Baltimore Oriole
Evelyn Hurford

Carving Award

Detail Views Stands 22 " high
2nd prize at Wildfowl Carving Competition and Art Festival
Roland E. Powell Convention Center
Ocean City, MD

Baltimore Oriole carving
Award Winning Baltimore Oriole carving
Baltimore Oriole side view
Baltimore Oriole top view
lose up of Baltimore Oriole carving
Front of Baltimore Oriole

The Baltimore Oriole (Icterus galbula) is a small icterid blackbird that commonly occurs in eastern North America as a migratory breeding bird. This bird received its name from the fact that the male's colors resemble those on the coat-of-arms of Lord Baltimore. Like all icterids called "orioles", it is named after an unrelated, physically similar family found in the Old World: the Oriolidae.
This medium-sized passerine measures 1722 cm (6.78.7 in) in length and spans 2332 cm (9.113 in) across the wings. Their build is typical of icterids, as they have a sturdy body, a longish tail, fairly long legs and a thick, pointed bill. The body weight averages 33.8 g (1.19 oz), with a range of weights from 22.3 to 42 g (0.79 to 1.5 oz). The male oriole is slightly larger than the female, although the size dimorphism is minimal by icterid standards. Adults always have white bars on the wings. The adult male is orange on the underparts shoulder patch and rump, with some birds appearing a very deep flaming orange and others appearing yellowish-orange. All of the rest of the male's plumage is black. The adult female is yellow-brown on the upper parts with darker wings, and dull orange-yellow on the breast and belly. The juvenile oriole is similar-looking to the female, with males taking until the fall of their second year to reach adult plumage.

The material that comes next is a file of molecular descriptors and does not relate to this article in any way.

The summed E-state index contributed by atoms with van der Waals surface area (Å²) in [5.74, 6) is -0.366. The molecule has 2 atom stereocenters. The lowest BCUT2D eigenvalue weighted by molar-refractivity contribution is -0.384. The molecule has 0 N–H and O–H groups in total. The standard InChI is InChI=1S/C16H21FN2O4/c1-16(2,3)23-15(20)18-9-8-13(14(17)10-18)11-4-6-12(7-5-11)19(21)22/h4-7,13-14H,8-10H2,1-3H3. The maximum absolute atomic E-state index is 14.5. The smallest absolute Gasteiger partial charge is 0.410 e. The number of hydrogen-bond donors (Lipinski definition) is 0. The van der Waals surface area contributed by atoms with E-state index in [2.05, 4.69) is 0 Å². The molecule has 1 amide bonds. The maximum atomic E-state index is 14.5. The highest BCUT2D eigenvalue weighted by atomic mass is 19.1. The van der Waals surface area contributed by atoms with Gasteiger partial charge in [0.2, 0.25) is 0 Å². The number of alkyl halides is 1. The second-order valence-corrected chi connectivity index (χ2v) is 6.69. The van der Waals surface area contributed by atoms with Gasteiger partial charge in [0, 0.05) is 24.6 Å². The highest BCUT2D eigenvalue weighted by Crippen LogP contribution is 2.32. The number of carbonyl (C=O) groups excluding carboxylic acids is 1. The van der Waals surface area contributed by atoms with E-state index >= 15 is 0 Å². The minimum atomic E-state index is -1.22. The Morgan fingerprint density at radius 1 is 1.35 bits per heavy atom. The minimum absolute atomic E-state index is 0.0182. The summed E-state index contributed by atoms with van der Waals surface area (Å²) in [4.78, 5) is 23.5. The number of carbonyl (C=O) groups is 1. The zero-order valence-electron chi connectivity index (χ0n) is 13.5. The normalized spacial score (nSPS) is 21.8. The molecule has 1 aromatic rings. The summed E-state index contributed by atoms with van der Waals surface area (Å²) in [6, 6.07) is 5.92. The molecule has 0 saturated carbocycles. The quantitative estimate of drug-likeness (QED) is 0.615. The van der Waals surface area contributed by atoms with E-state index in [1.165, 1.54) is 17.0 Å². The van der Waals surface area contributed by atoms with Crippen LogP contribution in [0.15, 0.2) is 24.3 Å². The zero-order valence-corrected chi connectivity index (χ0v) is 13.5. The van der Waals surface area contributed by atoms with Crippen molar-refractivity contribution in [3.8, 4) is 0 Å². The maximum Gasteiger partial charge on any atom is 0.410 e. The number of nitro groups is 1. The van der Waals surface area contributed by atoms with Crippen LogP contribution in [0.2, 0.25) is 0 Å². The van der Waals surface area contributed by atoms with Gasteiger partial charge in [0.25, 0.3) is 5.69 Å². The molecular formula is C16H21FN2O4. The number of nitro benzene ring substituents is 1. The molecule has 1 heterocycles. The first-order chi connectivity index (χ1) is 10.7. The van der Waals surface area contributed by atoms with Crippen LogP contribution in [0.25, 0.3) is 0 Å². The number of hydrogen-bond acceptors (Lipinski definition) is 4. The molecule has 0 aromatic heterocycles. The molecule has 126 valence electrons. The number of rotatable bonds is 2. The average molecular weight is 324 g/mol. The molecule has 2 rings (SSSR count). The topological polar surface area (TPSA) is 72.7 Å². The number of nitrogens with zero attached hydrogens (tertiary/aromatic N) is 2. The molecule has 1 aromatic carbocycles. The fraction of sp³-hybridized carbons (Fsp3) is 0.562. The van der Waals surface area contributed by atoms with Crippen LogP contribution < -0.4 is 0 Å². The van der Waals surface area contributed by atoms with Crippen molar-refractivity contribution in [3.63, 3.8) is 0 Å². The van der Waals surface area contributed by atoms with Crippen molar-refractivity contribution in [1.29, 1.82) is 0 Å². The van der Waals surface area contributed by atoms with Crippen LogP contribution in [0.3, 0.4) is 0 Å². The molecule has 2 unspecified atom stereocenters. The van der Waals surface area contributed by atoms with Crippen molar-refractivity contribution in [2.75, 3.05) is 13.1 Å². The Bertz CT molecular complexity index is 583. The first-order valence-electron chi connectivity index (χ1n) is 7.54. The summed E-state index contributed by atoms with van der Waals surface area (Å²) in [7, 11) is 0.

These birds are found in the Nearctic in summer, primarily the eastern United States and Canada. They breed from Ontario,Wisconsin to Maine and south to central Mississippi and Alabama and northern Georgia. They migrate to winter in the neotropics as far north as Mexico and sometimes the southern coast of the United States but predominantly in Central America and northern South America. Some areas of the southern United States may retain orioles all winter if they have feeders that appeal to them. Baltimore Orioles are often found high up in large, leafy deciduous trees, but do not generally reside in deep forests.
The species has been found in summer and migration in open woodland, forest edge, and partially wooded wetlands or stands of trees along rivers. They are very adaptable and can breed in a variety of secondary habitats. In recent times, they are often found in orchards, farmland, urban parks and suburban landscapes as long as they retain woodlots. In Mexico, they winter in flowering canopy trees, often over shade coffee plantations.

Call #1 Click to hear Call #2 Click to hear
Source: Wikipedia

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Baltimore Oriole

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